EXAMPLES .A B C D E F G H Trial (3,000 mol. wt.; 75. 0 75. 0 75. 0 50. 0 50. 0 100. 0 100. 0 100. 0 Dlol (2,000 mol. wt. 25. 0 25. 0 25. 0 50. 0 50. 0 0 0 0 Trichloromonofluoromethan l3. 0 13. 0 13. 0 20. 0 20. 0 15. 0 15. O 10. 0 Tplylene d1isocyanate .54. 0 54. 0 54. 0 48. 0 48. 0 44. 6 44. 6 44. 6 Silicone 2. 0 2. 0 2. 0 2. 0 2. 0 2. 0 2. 0 2. 0 Stannous octoate. t). 26 0. 26 0. 26 0. 24 0. 24 0. 2 0. 2 0. 2 'tnethylene diann 0. 26 t) 26 0. 26 0. 24 0. 24 0. 2 0. 2 O. 2 Water g 174: 5 171.3 4. 0 74. 0 3. 5 3. 5 3. 5 l l l 0 0 1 4. 0 0 206. 0 174. Flner 2 a i a 0 1 Silica sand.

2 Zircon sand. it Ground quartz.

The triol used in the above examples was a trihydroxyl polyol, also known as polyoxypropylene triol, which is the The tests resulting in the above data were performed in accordance with the methods prepared jointly by the PHYSICAL PROPERTIES A B C D E F G H Density, lbs/16. i 1. 6 3. 5 3. 6 1. 5 3. 5 1. 9 4. 3. 9 Tensile, p.s.i. 16. 2 14. 1 15. l 14. 2 12. 9 15. 0 14. l 14. 3 Elongation, percent" 210 165 170 330 300 220 195 210 Tear, 1b./ln 2.1 l. 7 1.8 2. 8 2.6 2. 2 2.0 2. 1 Compression set, perceut 8. 2 9. 2 10. 3 13. 2 14. 1 0. 10.5 9. 0 25% load deflection, lbs 21. 0 26. 2 25. 7 17. 1 18. 5 20. 0 25. 0 22. 5 65% load deflection, lbs 51. 5 81. 0 77. 0 41. 2 56. 5 50.0 77. 5 67. 4 SAC factor (65%/25%) 2. 45 3. 1 3.0 2. 41 3.05 2. 5 3. 1 3. 0 Fatigue. percent loss in 25% load deflectlo 24 26 25 28 27 21 22 22 polymeric reaction product of propylene oxide and glyc- American Society for Testing Materials and the Society erin, which contains three active hydrogens. The active hydrogen compound initiates the oxide polymerization, which is continued unitl the desired molecular weight of the triol is reached.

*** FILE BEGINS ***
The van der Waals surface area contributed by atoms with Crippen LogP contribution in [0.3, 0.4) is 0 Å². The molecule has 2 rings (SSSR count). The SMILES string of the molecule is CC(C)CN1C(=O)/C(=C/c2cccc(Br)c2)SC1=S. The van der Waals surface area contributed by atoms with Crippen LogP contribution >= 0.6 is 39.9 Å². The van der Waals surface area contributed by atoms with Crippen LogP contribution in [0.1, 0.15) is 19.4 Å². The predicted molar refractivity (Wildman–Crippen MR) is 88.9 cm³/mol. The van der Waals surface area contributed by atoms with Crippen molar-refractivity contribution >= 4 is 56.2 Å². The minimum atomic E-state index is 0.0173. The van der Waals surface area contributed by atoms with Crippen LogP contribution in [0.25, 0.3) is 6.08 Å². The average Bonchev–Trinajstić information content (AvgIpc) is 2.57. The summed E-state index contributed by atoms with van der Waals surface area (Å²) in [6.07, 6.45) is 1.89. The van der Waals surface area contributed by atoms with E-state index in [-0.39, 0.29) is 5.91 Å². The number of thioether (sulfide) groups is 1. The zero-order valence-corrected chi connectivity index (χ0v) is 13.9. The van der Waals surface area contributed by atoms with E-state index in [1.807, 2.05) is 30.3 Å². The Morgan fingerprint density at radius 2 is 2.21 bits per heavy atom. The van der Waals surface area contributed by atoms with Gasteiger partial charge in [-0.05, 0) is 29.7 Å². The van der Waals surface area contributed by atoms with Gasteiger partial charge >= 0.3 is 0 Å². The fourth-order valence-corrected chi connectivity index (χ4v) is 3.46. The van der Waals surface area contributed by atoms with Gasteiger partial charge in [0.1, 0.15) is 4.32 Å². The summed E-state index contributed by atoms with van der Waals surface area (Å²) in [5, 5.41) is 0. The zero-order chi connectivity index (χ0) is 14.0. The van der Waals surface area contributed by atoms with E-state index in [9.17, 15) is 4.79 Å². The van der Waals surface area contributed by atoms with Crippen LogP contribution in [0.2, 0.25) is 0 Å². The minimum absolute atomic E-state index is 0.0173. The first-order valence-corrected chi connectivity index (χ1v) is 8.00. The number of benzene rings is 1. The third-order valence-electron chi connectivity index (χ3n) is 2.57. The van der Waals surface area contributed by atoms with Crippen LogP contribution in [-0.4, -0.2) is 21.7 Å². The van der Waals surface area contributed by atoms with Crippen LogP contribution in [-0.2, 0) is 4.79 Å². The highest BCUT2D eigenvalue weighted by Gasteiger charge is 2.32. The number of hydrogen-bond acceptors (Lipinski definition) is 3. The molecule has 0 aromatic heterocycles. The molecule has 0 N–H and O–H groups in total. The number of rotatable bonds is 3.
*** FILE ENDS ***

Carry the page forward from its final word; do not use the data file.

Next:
The diol used was a dihydroxy polyglycol made in a manner similar to the above procedure, but which is the polymeric reaction product of ethylene oxide and ethylene glycol, which contains two active hydrogens.

The trichloromonofluoro methane employed ,is a relatively inert material used as an auxiliary blowing agent.

The tolylene diisocyanate used consists of 80% 2,4- and 2,6-tolylene diisocyanate. It serves as a reactant with the polyglycols and water to promote polymer growth, evolution of CO and cross linking.

The silicone was an alkyl silicone-polyoxyalkylene copolymer obtained from the Silicones Division of Union Carbide Corporation under the trademark L-520. It is employed as a surfactant to impart stability to the cells during foaming.